DC court equivocates on right to arms and ammunition
Discussion over at The Volokh Conspiracy. It's Herrington v. United States, a conviction under the DC Code section that outlaws possession of ammunition unless the possessor has a registered arm in the same "gauge or caliber" (so might a person with a .25 auto own .25-06 and .257 Roberts ammo?)
The court holds that the 2nd Amendment would allow a ban on ammo not suited for a registered gun (assuming, it notes, that the registration requirement were lawfully designed) but that a government cannot put the burden of proving registration of a gun on the defendant ... it can't be illegal to possess unless defendant shows he has a registered firearm in that bore, it must be illegal to possess if the government proves possession and lack of registration beyond a reasonable doubt.
A minor advance (unless you happen to be the defendant here), but every journal proceeds one step at a time. A few years ago a hope that a D.C. court might even suggest that registration might be have constitutional problems would have been unthinkable.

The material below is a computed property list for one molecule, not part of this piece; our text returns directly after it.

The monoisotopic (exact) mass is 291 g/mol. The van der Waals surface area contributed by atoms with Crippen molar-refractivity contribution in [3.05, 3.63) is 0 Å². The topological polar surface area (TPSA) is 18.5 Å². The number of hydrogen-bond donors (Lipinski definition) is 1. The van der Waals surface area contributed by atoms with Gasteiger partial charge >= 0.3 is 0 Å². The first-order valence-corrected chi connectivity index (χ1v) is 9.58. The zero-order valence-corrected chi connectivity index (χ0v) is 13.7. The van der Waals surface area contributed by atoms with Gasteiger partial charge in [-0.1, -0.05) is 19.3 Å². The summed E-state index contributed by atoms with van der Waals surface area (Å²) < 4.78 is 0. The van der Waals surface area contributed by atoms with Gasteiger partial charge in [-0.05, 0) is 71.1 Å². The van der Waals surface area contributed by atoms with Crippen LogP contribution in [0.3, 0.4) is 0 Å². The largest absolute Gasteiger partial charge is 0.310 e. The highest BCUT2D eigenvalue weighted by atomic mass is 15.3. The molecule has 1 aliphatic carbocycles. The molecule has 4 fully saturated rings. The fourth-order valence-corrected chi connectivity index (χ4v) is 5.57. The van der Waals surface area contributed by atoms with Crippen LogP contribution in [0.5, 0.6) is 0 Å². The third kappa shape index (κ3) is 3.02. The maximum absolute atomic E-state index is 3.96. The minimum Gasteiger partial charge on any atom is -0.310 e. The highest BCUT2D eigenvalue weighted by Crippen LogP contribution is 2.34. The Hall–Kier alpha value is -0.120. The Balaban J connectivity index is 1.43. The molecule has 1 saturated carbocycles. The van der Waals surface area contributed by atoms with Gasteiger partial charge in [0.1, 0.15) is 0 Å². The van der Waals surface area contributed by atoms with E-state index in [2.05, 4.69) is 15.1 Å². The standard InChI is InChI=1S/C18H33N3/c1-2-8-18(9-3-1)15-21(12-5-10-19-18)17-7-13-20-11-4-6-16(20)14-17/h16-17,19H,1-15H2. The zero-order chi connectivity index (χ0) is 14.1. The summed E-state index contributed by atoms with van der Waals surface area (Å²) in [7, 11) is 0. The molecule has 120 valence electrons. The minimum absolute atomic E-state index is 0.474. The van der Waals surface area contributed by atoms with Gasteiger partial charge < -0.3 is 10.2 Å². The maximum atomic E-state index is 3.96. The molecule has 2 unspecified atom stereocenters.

Posted by: Sevesteen at November 5, 2010 07:57 AM
Question 1: Which legislative body passed the statute, Congress or the DC Council?
If it was the DC council, the law is patently unconstitutional. ONLY Congress may legislate in DC. They have no authority to delegate the power. The Constitution is explicit in stating that Congress has EXCLUSIVE, though not absolute, authority to legislate in the district, etc.
Delegata potestas non potest delegari - "A delegated power cannot itself be delegated."
Again, as I have stated over and over, one man's reasonable is another's unreasonable and the word "reasonable" does not appear in the 2nd Amendment. Bogus claims by those in power continually "infringe" on the People's authority.
Posted by: fwb at November 5, 2010 10:41 AM